We are definitely not far away from a person in space. The Soviets launched another of their five-ton spaceships into orbit. We’re calling it Sputnik 9; who knows what they call it? On board was just one dog this time, name of Chernushka, who was recovered successfully after an unknown number of orbits. It is pretty clear that the vessel that carried Chernushka is the equivalent of our Mercury capsule, and once the Russians have gotten the bugs out of the ship, you can bet there will be a human at the controls.
This is not to say that the American program is standing still—one of our astronauts may go up on a suborbital jaunt as early as next month. But the Atlas booster, the big one that can put a man in orbit, won’t be ready until the end of the year, at the earliest.
By the way, if you’re wondering how the two dogs who went up in Sputnik 5, Strelka and Belka, are doing, you’ll be happy to know that they are alive and well. Strelka’s given birth to a litter of six! Anyone want to adopt a space puppy?
Meanwhile, closer to home (but not that much closer), NASA sent its X-15 spaceplane on its fastest flight yet. I explained not too long ago that the X-15 has got a new engine, one designed to propel it to unprecedented heights and speeds.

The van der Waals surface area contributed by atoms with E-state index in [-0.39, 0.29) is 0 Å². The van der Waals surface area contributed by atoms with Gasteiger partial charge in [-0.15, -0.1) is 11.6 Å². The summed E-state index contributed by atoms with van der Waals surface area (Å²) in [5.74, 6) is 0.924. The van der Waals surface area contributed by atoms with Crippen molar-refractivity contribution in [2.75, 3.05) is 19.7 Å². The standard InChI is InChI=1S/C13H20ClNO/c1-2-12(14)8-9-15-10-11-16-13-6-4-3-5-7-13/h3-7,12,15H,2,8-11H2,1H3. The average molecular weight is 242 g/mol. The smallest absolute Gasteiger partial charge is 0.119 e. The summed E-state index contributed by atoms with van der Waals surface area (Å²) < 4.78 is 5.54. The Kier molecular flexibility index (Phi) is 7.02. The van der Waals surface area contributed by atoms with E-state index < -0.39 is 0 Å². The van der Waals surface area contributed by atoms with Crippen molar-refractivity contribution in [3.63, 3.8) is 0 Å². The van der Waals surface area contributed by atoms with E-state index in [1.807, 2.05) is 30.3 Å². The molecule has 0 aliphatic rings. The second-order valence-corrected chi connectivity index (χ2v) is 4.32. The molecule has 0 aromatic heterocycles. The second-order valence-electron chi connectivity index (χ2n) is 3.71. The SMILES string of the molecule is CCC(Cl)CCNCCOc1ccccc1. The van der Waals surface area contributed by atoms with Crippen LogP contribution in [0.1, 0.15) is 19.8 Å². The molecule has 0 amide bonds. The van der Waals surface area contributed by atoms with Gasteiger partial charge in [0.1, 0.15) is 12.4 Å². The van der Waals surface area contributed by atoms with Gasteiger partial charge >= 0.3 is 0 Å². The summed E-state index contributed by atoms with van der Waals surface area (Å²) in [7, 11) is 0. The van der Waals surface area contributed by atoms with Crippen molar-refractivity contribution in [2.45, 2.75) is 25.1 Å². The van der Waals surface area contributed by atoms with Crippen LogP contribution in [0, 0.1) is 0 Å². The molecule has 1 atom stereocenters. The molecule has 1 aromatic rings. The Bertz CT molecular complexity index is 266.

Sure enough, the powerful XLR99 engine pushed the spaceplane and pilot Major Bob White to a height of 77,000 feet and a record speed of 2,650 mph (Mach 4.43). That was nearly 400 mph faster than White had managed using the weaker XLR11 engines—and he didn’t even open the throttle wide open!
“I felt no sensation of speed except for the explosive thrust when I first lighted the engine. That was about double the acceleration of the smaller engine used in earlier flights,” White said after the flight had made the Major the fastest man alive.
While the X-15 will never propel itself to orbit (at least, not without some kind of booster-assisted help, plans for which have been drafted), it will fly as fast as Mach 6 and up to 300,000 feet. At that height, the sky is black and the limb of the Earth is round; one could argue that it’s close enough to Space to count as Space by any measure that matters.
Stay tuned for the rest of this month’s Galaxy!